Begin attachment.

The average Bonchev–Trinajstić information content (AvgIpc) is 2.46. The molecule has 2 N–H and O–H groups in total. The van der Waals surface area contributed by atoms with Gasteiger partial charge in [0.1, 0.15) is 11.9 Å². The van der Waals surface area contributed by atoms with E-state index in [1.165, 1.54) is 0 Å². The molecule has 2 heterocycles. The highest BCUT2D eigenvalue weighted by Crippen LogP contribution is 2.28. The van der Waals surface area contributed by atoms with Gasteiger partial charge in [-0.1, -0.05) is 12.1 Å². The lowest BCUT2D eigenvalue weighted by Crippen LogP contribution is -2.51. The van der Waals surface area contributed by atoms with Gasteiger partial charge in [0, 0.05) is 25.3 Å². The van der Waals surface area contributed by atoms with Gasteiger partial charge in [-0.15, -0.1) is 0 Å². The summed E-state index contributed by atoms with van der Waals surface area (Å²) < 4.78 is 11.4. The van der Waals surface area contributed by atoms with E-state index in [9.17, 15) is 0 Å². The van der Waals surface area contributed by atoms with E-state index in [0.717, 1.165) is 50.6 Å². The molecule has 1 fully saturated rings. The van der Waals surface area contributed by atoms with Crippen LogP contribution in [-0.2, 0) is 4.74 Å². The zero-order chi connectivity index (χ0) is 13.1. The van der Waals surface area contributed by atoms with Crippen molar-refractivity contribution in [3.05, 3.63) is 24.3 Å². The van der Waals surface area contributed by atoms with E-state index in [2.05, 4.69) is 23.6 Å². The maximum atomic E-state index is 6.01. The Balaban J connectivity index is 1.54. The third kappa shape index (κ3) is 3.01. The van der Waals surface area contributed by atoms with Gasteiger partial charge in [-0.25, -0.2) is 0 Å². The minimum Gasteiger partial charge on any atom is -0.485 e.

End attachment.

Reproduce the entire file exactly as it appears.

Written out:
The average Bonchev–Trinajstić information content (AvgIpc) is 2.46. The molecule has 2 N–H and O–H groups in total. The van der Waals surface area contributed by atoms with Gasteiger partial charge in [0.1, 0.15) is 11.9 Å². The van der Waals surface area contributed by atoms with E-state index in [1.165, 1.54) is 0 Å². The molecule has 2 heterocycles. The highest BCUT2D eigenvalue weighted by Crippen LogP contribution is 2.28. The van der Waals surface area contributed by atoms with Gasteiger partial charge in [-0.1, -0.05) is 12.1 Å². The lowest BCUT2D eigenvalue weighted by Crippen LogP contribution is -2.51. The van der Waals surface area contributed by atoms with Gasteiger partial charge in [0, 0.05) is 25.3 Å². The van der Waals surface area contributed by atoms with Gasteiger partial charge in [-0.15, -0.1) is 0 Å². The summed E-state index contributed by atoms with van der Waals surface area (Å²) < 4.78 is 11.4. The van der Waals surface area contributed by atoms with E-state index in [9.17, 15) is 0 Å². The van der Waals surface area contributed by atoms with E-state index in [0.717, 1.165) is 50.6 Å². The molecule has 1 fully saturated rings. The van der Waals surface area contributed by atoms with Crippen LogP contribution in [-0.2, 0) is 4.74 Å². The zero-order chi connectivity index (χ0) is 13.1. The van der Waals surface area contributed by atoms with Crippen molar-refractivity contribution in [3.05, 3.63) is 24.3 Å². The van der Waals surface area contributed by atoms with E-state index in [2.05, 4.69) is 23.6 Å². The maximum atomic E-state index is 6.01. The Balaban J connectivity index is 1.54. The third kappa shape index (κ3) is 3.01. The van der Waals surface area contributed by atoms with Gasteiger partial charge in [-0.25, -0.2) is 0 Å². The minimum Gasteiger partial charge on any atom is -0.485 e.